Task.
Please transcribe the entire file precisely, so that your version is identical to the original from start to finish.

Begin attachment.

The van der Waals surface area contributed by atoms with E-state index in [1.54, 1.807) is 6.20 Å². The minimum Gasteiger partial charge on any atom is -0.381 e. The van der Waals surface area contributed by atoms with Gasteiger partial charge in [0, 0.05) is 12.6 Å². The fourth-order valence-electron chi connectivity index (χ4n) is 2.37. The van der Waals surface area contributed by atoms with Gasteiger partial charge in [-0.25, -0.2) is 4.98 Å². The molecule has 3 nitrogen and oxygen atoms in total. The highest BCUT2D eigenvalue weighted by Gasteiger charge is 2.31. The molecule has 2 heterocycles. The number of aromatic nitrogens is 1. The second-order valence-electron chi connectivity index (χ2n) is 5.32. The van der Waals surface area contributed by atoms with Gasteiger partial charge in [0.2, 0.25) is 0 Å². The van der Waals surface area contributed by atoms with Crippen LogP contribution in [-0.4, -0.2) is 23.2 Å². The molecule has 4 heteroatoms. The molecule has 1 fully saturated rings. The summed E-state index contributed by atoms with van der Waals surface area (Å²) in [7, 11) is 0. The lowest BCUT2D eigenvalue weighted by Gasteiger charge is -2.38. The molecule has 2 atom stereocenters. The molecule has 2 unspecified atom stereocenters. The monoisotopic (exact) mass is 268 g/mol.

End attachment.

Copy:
The van der Waals surface area contributed by atoms with E-state index in [1.54, 1.807) is 6.20 Å². The minimum Gasteiger partial charge on any atom is -0.381 e. The van der Waals surface area contributed by atoms with Gasteiger partial charge in [0, 0.05) is 12.6 Å². The fourth-order valence-electron chi connectivity index (χ4n) is 2.37. The van der Waals surface area contributed by atoms with Gasteiger partial charge in [-0.25, -0.2) is 4.98 Å². The molecule has 3 nitrogen and oxygen atoms in total. The highest BCUT2D eigenvalue weighted by Gasteiger charge is 2.31. The molecule has 2 heterocycles. The number of aromatic nitrogens is 1. The second-order valence-electron chi connectivity index (χ2n) is 5.32. The van der Waals surface area contributed by atoms with Gasteiger partial charge in [0.2, 0.25) is 0 Å². The van der Waals surface area contributed by atoms with Crippen LogP contribution in [-0.4, -0.2) is 23.2 Å². The molecule has 4 heteroatoms. The molecule has 1 fully saturated rings. The summed E-state index contributed by atoms with van der Waals surface area (Å²) in [7, 11) is 0. The lowest BCUT2D eigenvalue weighted by Gasteiger charge is -2.38. The molecule has 2 atom stereocenters. The molecule has 2 unspecified atom stereocenters. The monoisotopic (exact) mass is 268 g/mol.